Credit board for not hiking their pay

Luther Dorr
Luther Dorr

If you watched the football games Sunday – and they were interesting ones – you may have pulled the plug by the time the 10 o’clock news rolled around.

If you were still watching, and flipping around like I usually do, you might have run into the Channel 5 story about county commissioners in Isanti County voting themselves a raise.

Not that raises haven’t happened before for commissioners but this particular vote came at a special meeting the day after Christmas.

It was apparently a meeting that not too many people knew was taking place, according to an Isanti County source.

The increase the commissioners gave themselves was 1.5 percent and bumped their salaries up to $27,418.

Outgoing Commissioner Alan Duff cast the lone vote against the raise in a 4-1 vote.

“The County Board did not budget for county commissioner salary increases within the 2013 budget and I was not in favor of supporting a 1.5 percent increase,” Duff said in an Isanti County News story in the Jan. 9 issue.

George Larson, board chair in Isanti County, said in the same story that commissioners hadn’t had an increase in three years. “This seemed to be about the average increase from neighboring counties,” Larson told the News.

I’ve always been under the impression that Mille Lacs County borders Isanti County and, sure enough, a check of a Minnesota map shows that to be the case.

Mille Lacs County commissioners, at their Dec. 18 regular meeting, kept their salary at $17,304 and they’ve been without a raise for a number of years. They’ve also consistently not raised the tax levy during that time and even dropped the levy in a recent year.

Mille Lacs County commissioners get a per diem of $45 for meetings such as committee meetings outside of regular meetings.

Commissioners in Isanti County have a per diem of $60 AND get $75 if the meeting is out of the county.

Now I don’t pretend to know what things are like in Isanti County, having never attended a county board meeting there. And I’m sure the commissioners there are hard-working ones, I’ve known George Larson for 40 years and he’s a good guy, something one of the Mille Lacs County commissioners attested to when I talked with him Monday.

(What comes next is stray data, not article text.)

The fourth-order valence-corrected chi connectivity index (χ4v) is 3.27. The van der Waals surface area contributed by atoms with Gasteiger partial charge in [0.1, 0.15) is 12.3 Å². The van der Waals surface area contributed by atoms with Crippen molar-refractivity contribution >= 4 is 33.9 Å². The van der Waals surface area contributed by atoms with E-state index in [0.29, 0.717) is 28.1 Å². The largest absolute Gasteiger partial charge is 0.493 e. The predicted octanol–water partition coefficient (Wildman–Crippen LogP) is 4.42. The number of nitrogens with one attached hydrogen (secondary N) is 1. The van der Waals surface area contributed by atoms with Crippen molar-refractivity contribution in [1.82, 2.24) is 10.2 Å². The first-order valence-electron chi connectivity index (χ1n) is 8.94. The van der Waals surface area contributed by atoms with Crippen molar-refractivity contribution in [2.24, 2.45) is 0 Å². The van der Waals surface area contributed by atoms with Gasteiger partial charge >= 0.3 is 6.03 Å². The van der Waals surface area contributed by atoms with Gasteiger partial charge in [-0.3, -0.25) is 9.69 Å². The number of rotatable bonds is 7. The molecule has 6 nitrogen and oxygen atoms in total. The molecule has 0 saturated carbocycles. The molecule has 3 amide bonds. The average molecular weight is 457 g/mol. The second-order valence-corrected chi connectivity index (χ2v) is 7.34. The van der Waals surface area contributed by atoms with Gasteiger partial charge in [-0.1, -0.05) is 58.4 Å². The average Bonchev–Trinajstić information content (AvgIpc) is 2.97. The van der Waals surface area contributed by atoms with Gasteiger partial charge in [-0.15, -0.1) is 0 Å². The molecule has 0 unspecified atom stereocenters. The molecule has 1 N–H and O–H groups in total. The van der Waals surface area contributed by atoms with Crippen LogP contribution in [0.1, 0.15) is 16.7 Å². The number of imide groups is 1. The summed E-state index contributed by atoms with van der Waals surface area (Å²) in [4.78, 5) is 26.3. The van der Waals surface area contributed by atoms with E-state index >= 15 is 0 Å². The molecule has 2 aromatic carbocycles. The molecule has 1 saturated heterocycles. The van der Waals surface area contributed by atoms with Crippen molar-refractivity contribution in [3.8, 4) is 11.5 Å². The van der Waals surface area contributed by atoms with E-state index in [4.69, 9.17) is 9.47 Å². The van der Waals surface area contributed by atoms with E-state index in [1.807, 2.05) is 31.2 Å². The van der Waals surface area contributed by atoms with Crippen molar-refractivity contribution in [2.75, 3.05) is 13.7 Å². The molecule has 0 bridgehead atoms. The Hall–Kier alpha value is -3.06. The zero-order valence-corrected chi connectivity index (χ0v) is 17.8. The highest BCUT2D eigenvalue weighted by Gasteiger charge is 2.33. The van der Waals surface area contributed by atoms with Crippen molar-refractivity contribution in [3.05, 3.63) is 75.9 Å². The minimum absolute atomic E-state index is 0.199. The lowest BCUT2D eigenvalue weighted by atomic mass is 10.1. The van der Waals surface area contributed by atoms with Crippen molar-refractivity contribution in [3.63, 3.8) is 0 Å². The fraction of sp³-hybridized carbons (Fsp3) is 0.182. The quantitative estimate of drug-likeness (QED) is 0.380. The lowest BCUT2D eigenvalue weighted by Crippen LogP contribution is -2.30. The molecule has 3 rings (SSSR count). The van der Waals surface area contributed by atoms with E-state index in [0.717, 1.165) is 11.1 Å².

Maybe the standard of living is just higher there, or something like that.

If it is, I guess that would explain the fact that Isanti County commissioners get $10,114 more a year than their Mille Lacs County counterparts. That, my Mille Lacs County friends, is 58 percent higher,

And the per diem is 33 percent more, unless you go out of the county and then it’s 67 percent more. (And it turns out the board in Isanti had originally budgeted to reduce the per diems to $50 and $65 instead of the $60 and $75 that they maintained.)

Maybe some of the neighboring counties like Sherburne and Anoka (metro counties, I would call them), Chisago, Kanabec and Pine pay their commissioners a lot more than Mille Lacs does.

Whatever the case is, I think commissioners in Mille Lacs County should get credit for holding the line on their salaries and per diem.

Through the 50 months I’ve covered Mille Lacs County Board meetings on a regular basis, I’ve often heard county residents say they’re spending too much money. My experience has been that they are on the opposite side of that coin on most things.

I’ve disagreed with some of the expenditures and maybe there’s another column there. But, by and large, they’ve held the line. And they certainly haven’t lined their own pockets the last few years.

In fact, one of the commissioners has consistently said he’d like to see a 10-percent cut. That didn’t go over too well with his fellow commissioners, I’m told.

One person who has watched Mille Lacs County government for a long time called the salaries in Isanti County “obscene.”

Chad Struss, the finance director in Isanti County, stuck up for commissioners in the Isanti County News story of last week. And, as I said, I don’t know all the particulars.

But here’s a thank you to commissioners in Mille Lacs County who consistently have held the line on expenditures, particularly when it comes to their own salaries.

They deserve credit for that.